World Health Statistics Quarterly. Rapport Trimestriel de Statistiques Sanitaires Mondiales. 1985; 38(2):232-52.In recognition that immunization is an essential element of primary health care, the World Health Organization (WHO), with other agencies, is sponsoring the Global Program on Immunization whose goal is to reduce morbidity and mortality from vaccine-preventable diseases by providing immunization for all children of the world by 1990. A global advisory group of experts meets yearly to review the program. This paper summarizes the most salient features of the 1984 meeting. The major event for the Expanded Program on Immunization (EPI) in 1984 was the Bellagio Conference on protecting the world's children. Activities undertaken as a result of this conference are discussed. 1 outcome was the formation of the Task Force for Child Survival whose main objective is to promote the reduction of childhood morbidity and mortality through acceleration of key primary health care activities. Focus is on supporting Colombia, India and Senegal in accelerating the expansion of their immunization programs and strengthening other elements of primary health care, such as diarrheal diseases control, family planning and improved nutrition. The 5-point action program consists of the following components: promoting EPI within the context of primary health care; investing adequate human resources in EPI; ensuring that programs are continuously evaluated and adapted so as to achieve high immunization coverage and maximum reduction in target-disease deaths and cases; and pursuing research efforts as part of program operations. EPI has continued to collaborate with other programs to help assure that immunization services are provided to support delivery of other services. Integration of EPI in Africa, the Americas, the Eastern Mediterranean Region, Europe, the South-East Asia Region, and the Western Pacific Region is examined.
Geneva, Switzerland, WHO, 1980. 412 p.This report on the world health situation comes in 2 volumes, and this, the 2nd volume, reviews the health situation by country and area, with the additions and amendments submitted by the governments, and an addendum for later submissions. Information is presented for countries in the African Region, the Region of the Americas; the Southeast Asia Region, the European Region, the Eastern Mediterranean Region, and the Western Pacific Region. The information provided includes the following areas: the primary health problems, health policy; health legislation; health planning and programming; the organization of health services; biomedical and health services research; education and training of health manpower; health establishments; estimates of the main categories of health manpower; the production and sale of pharmaceuticals; health expenditures; appraisal of health services; demographic and health data; major public health problems; training establishments; actions taken; preventive medicine; and public health.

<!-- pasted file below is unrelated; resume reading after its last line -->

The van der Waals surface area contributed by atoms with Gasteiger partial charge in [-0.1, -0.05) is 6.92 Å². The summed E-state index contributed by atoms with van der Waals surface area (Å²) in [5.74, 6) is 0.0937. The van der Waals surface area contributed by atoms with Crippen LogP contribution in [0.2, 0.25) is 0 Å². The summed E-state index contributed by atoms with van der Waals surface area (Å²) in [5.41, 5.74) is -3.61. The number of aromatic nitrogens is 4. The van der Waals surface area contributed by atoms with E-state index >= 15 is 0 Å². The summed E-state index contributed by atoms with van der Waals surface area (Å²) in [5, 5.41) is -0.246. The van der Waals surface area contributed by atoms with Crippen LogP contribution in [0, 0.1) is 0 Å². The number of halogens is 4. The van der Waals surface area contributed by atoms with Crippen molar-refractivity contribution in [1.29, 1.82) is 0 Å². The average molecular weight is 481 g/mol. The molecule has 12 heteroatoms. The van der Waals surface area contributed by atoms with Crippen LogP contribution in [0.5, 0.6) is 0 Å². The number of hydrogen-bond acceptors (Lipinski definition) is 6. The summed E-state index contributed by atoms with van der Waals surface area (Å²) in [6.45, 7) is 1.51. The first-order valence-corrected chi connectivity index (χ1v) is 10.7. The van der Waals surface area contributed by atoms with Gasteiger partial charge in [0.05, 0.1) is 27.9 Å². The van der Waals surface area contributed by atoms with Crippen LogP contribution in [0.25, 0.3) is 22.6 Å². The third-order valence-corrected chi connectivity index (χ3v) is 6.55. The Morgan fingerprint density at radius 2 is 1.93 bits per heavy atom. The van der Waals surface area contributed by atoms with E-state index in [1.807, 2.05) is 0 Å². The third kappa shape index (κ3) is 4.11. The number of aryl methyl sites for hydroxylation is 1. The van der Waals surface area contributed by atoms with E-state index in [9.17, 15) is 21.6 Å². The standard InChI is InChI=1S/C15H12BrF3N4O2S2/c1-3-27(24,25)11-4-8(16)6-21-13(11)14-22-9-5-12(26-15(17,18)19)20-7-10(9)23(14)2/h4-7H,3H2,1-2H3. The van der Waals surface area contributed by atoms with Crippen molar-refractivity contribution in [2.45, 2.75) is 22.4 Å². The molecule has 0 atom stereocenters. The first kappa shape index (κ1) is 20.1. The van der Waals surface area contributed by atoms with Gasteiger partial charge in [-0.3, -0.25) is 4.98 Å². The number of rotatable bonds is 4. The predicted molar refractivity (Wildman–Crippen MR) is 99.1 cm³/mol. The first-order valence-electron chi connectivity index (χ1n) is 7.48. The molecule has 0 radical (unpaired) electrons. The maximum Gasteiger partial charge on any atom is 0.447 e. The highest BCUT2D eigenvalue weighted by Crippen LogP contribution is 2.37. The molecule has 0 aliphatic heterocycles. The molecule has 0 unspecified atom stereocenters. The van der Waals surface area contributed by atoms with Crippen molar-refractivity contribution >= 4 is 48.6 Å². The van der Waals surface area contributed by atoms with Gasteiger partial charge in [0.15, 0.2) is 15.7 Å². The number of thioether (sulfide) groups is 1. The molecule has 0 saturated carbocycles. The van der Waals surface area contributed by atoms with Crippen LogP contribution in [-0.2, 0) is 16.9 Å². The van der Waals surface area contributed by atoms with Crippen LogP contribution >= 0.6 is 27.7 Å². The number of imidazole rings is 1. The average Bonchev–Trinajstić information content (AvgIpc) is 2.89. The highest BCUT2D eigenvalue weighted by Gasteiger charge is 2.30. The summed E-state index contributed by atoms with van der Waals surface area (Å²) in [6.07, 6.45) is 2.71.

REVIEWS OF INFECTIOUS DISEASES. 1983 May-Jun; 5(3):452-9.This summary of the worldwide impact of measles discusses epidemiology, reported incidence, clinical severity, community attitudes toward measles, and the impact of immunization programs on measles. Measles, 1 of the most ubiquitous and persistent of human viruses, occurs regularly everywhere in the world except in very remote and isolated areas. Strains of measles virus from different counties are indistinguishable, and serum antibodies from diverse population have identical specificity. Yet, the epidemic pattern, average age at infection, and mortality vary considerably from 1 area to another and provide a contrasting picture between the developing and the developed countries. In the populous areas of the world, measles causes epidemics every 2-5 years, but in the rapidly expanding urban conglomerations in the developing world, the continuous immigration from the rural population provides a constant influx of susceptible individuals and, in turn, a sustained occurrence of measles and unclear epidemic curves. In the economically advanced nations, measles epidemics are closely tied to the school year, building up to a peak in the late spring and ceasing abruptly after the summer recess begins. Maternal antibody usually confers protection against measles to infants during the 1st few months of life. The total number of cases of measles reported to WHO for 1980 is 2.9 million. Considering that in the developing world alone almost 100 million infants are born yearly, that less than 20% of them are immunized against measles, and that various studies indicate that almost all nonimmunized children get measles, less than 3 million cases of measles in 1980 is a gross underestimate. There was adecrease in the global number of reported cases of measles during the 1979-80 period due primarily to the reduction in the number of cases in the African continent and, to a lesser extent, in Europe. It is premature to conclude that such a reported decline is real and that it reflects the beginning of a longterm trend. The contrast between the developed and the developing worlds is most marked in relation to the severity and outcome of measles. Case fatality rates of more than 20% have been reported from West Africa. It has been estimated that 900,000 deaths occur yearly in the developing world because of measles, but data available to WHO indicate that the global case fatality rate in the developing world approaches 2% (in contrast to 2/10,000 cases in the US), and the actal mortality may be greater than 1.5 million deaths per year. The advent of WHO's Expanded Program on Immunization has brought about an awareness of the measles problem. Whenever and wherever measles vaccine has been used effectively on a large scale, a marked reduction in the number of cases has been recorded.